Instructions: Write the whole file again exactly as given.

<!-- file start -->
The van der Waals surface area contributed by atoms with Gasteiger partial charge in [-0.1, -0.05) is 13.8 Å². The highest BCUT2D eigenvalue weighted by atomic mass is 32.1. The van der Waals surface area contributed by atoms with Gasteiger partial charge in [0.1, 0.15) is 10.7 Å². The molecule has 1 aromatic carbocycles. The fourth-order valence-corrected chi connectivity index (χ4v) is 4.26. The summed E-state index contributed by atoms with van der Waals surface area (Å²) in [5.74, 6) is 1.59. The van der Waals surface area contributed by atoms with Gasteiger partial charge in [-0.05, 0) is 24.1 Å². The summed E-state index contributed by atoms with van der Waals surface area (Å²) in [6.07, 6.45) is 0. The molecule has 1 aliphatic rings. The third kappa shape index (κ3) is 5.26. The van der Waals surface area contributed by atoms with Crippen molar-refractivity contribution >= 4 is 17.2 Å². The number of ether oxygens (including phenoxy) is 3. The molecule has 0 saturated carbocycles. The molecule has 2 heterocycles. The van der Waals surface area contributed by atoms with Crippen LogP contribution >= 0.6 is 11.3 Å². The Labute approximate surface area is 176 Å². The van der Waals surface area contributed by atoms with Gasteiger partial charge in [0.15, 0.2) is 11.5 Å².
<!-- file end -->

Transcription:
The van der Waals surface area contributed by atoms with Gasteiger partial charge in [-0.1, -0.05) is 13.8 Å². The highest BCUT2D eigenvalue weighted by atomic mass is 32.1. The van der Waals surface area contributed by atoms with Gasteiger partial charge in [0.1, 0.15) is 10.7 Å². The molecule has 1 aromatic carbocycles. The fourth-order valence-corrected chi connectivity index (χ4v) is 4.26. The summed E-state index contributed by atoms with van der Waals surface area (Å²) in [5.74, 6) is 1.59. The van der Waals surface area contributed by atoms with Gasteiger partial charge in [-0.05, 0) is 24.1 Å². The summed E-state index contributed by atoms with van der Waals surface area (Å²) in [6.07, 6.45) is 0. The molecule has 1 aliphatic rings. The third kappa shape index (κ3) is 5.26. The van der Waals surface area contributed by atoms with Crippen molar-refractivity contribution >= 4 is 17.2 Å². The number of ether oxygens (including phenoxy) is 3. The molecule has 0 saturated carbocycles. The molecule has 2 heterocycles. The van der Waals surface area contributed by atoms with Crippen LogP contribution >= 0.6 is 11.3 Å². The Labute approximate surface area is 176 Å². The van der Waals surface area contributed by atoms with Gasteiger partial charge in [0.15, 0.2) is 11.5 Å².